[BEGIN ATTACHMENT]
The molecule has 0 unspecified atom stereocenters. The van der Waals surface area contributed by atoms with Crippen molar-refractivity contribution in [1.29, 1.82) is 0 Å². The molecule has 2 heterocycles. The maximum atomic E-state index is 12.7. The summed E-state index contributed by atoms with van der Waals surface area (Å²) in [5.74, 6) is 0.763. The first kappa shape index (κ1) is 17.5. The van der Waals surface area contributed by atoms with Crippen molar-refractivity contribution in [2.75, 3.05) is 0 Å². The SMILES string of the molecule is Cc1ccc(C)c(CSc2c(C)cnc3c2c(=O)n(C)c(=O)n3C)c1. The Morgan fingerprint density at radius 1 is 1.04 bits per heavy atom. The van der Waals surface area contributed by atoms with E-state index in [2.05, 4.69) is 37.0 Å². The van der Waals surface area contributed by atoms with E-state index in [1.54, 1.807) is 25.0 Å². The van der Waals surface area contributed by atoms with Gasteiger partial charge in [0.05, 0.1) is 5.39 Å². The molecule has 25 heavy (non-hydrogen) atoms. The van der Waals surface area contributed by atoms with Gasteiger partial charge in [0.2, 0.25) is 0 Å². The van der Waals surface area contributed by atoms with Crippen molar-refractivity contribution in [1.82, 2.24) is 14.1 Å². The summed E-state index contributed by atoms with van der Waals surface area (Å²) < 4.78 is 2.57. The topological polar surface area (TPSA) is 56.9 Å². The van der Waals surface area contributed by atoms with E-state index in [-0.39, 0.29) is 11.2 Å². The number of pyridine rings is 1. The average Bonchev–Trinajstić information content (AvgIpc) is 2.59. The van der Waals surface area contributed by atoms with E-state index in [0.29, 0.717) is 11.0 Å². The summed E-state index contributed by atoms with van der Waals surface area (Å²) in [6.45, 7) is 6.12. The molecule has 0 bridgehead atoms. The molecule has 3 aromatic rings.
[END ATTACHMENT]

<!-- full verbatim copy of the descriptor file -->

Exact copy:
The molecule has 0 unspecified atom stereocenters. The van der Waals surface area contributed by atoms with Crippen molar-refractivity contribution in [1.29, 1.82) is 0 Å². The molecule has 2 heterocycles. The maximum atomic E-state index is 12.7. The summed E-state index contributed by atoms with van der Waals surface area (Å²) in [5.74, 6) is 0.763. The first kappa shape index (κ1) is 17.5. The van der Waals surface area contributed by atoms with Crippen molar-refractivity contribution in [2.75, 3.05) is 0 Å². The SMILES string of the molecule is Cc1ccc(C)c(CSc2c(C)cnc3c2c(=O)n(C)c(=O)n3C)c1. The Morgan fingerprint density at radius 1 is 1.04 bits per heavy atom. The van der Waals surface area contributed by atoms with E-state index in [2.05, 4.69) is 37.0 Å². The van der Waals surface area contributed by atoms with E-state index in [1.54, 1.807) is 25.0 Å². The van der Waals surface area contributed by atoms with Gasteiger partial charge in [0.05, 0.1) is 5.39 Å². The molecule has 25 heavy (non-hydrogen) atoms. The van der Waals surface area contributed by atoms with Gasteiger partial charge in [0.2, 0.25) is 0 Å². The van der Waals surface area contributed by atoms with Crippen molar-refractivity contribution in [1.82, 2.24) is 14.1 Å². The summed E-state index contributed by atoms with van der Waals surface area (Å²) < 4.78 is 2.57. The topological polar surface area (TPSA) is 56.9 Å². The van der Waals surface area contributed by atoms with E-state index in [-0.39, 0.29) is 11.2 Å². The number of pyridine rings is 1. The average Bonchev–Trinajstić information content (AvgIpc) is 2.59. The van der Waals surface area contributed by atoms with E-state index in [0.29, 0.717) is 11.0 Å². The summed E-state index contributed by atoms with van der Waals surface area (Å²) in [6.45, 7) is 6.12. The molecule has 0 bridgehead atoms. The molecule has 3 aromatic rings.